My forecast – Greece is in sh*te and will need major austerity programs to get it back on an even keel – and Greek citizens are a fairly rambunctious lot who don’t shy away from civil disorder. In the end it will be a balance of Greek domestic reform and austerity coupled with a handout from Germany and France which rescues the good ship SS EU. The other PIGS or PIIGGS will fare better.
    Ireland will return to growth in 2011 though the extent of competitiveness reform really hasn’t hit home yet. A minimum wage of €9.32 (£8.17 per hour) in catering and mandatory time and a third on Sundays ? Just one of a thousand examples. Another €3bn needs to come off public spending in the Nov 2010 Budget so a bit more pain though the bould Brian has said this time it won’t be public sector pay to suffer. Go figure that one!
    As for the UK, there’s a phoney depression going on with asset prices and employment stabilising but given the debt, the necessary abandonment of Quantitive Easing and the tax and spending bombshells coming from all parties, I think there will be trouble ahead for the UK and sterling. Remember the EU Motto, United in Diversity? In 10 years the Euro will be clear world currency (though maybe the Chinese RY will be a competitor). The UK and sterling will continue to wither and decline in global rankings, though no doubt like Norma Desmond in Sunset Boulevard, it will insist on living in the past and remembering former glories.

  • Mack

    Jaggers –

    Another €3bn needs to come off public spending in the Nov 2010 Budget so a bit more pain though the bould Brian has said this time it won’t be public sector pay to suffer

    I get the impression they’ll be looking to do a deal on public sector reform this year, rather than drive down wages.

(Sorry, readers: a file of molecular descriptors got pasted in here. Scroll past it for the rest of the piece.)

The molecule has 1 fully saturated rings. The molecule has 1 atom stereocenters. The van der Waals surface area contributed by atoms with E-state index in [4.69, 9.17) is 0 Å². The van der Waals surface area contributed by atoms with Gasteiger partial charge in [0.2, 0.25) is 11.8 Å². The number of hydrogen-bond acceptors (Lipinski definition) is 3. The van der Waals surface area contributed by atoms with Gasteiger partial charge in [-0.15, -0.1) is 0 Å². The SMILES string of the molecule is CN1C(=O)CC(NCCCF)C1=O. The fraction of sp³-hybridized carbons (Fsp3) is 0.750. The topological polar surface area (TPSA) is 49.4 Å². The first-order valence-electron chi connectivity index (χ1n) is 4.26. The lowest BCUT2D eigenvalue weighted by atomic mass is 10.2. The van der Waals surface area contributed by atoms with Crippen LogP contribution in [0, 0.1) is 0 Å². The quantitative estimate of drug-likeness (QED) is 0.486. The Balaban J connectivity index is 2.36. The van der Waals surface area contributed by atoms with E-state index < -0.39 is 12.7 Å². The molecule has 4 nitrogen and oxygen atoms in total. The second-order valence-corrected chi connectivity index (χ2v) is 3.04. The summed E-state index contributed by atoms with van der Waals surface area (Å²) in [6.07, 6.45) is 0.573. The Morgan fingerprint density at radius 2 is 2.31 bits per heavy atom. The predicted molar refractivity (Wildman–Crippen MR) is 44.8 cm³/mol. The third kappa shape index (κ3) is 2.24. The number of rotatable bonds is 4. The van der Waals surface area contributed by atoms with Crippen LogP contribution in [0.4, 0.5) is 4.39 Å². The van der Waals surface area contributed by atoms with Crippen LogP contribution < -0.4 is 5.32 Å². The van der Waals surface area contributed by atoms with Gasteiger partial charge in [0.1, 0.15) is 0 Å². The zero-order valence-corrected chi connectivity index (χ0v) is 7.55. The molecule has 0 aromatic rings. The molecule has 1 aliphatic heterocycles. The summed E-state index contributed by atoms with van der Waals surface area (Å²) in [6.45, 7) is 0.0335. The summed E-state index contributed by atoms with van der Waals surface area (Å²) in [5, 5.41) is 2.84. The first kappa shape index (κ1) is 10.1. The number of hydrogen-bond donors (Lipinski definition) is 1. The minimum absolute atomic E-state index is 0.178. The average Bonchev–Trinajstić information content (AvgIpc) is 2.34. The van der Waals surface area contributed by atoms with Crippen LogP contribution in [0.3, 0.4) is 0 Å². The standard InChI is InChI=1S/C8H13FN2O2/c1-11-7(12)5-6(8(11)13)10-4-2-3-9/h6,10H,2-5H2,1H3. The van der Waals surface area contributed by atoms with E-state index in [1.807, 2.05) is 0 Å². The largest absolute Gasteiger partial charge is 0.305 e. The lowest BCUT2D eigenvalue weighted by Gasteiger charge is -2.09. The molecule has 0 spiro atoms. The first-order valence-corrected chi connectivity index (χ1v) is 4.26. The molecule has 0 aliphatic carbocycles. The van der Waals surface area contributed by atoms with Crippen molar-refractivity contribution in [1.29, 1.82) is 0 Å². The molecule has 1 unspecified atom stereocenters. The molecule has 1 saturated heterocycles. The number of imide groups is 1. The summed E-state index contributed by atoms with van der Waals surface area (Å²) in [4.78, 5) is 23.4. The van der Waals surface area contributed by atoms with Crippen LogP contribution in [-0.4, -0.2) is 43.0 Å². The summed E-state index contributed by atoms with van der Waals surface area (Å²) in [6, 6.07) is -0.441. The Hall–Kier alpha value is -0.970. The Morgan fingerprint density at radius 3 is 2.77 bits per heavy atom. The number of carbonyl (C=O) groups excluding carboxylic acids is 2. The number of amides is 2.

• Jaggers

    Mack,

    If reform means providing the same service with fewer people, I agree that they will have to reform areas of the public sector but given the lack of other employment opportunties in the economy (12.7% unemployment now, an average of 13.2% this year and a peak of 13.5%) I think there will be strong resistance to this kind of reform. And ultimately unions would have to accept a little pain shared around (wage cuts) rather than a lot of individual pain for redundancies.
    If reform means “efficiency savings” a la lexicon of UK political parties then that just pie in the sky and isn’t going to happen.
    With a requirement to cut €3bn from the budget this year and €6.5bn frontloaded from 2011 – 2014, public sector pay is going to have to come down – it’s a glaring gargoyle the disparity between Irish and British public sector pay, with easily 50% differentials.

  • Greenflag

    mack ,

    Your post 5 above sums up the situation accurately . We should NOT however forget the ‘other’ elephant in the room i.e the export of those financial weapons of mass economic destruction which had been exported from ‘Wall St’ and the USA financial sector.

    As of now interest rates in the USA are the lowest they’ve ever been . Are businesses borrowing to invest ? are consumers borrowing to buy houses ? The buying power of a large part of the USA consumer economy has been gouged out via the stock market collapse and negative equity . Some 50% of USA home owners are expected to be in negative equity by the end of 2010 . It’s unclear if pumping the economy via ramped up public spending (future borrowing ) will be enough to stave off another retreat in overall economic activity .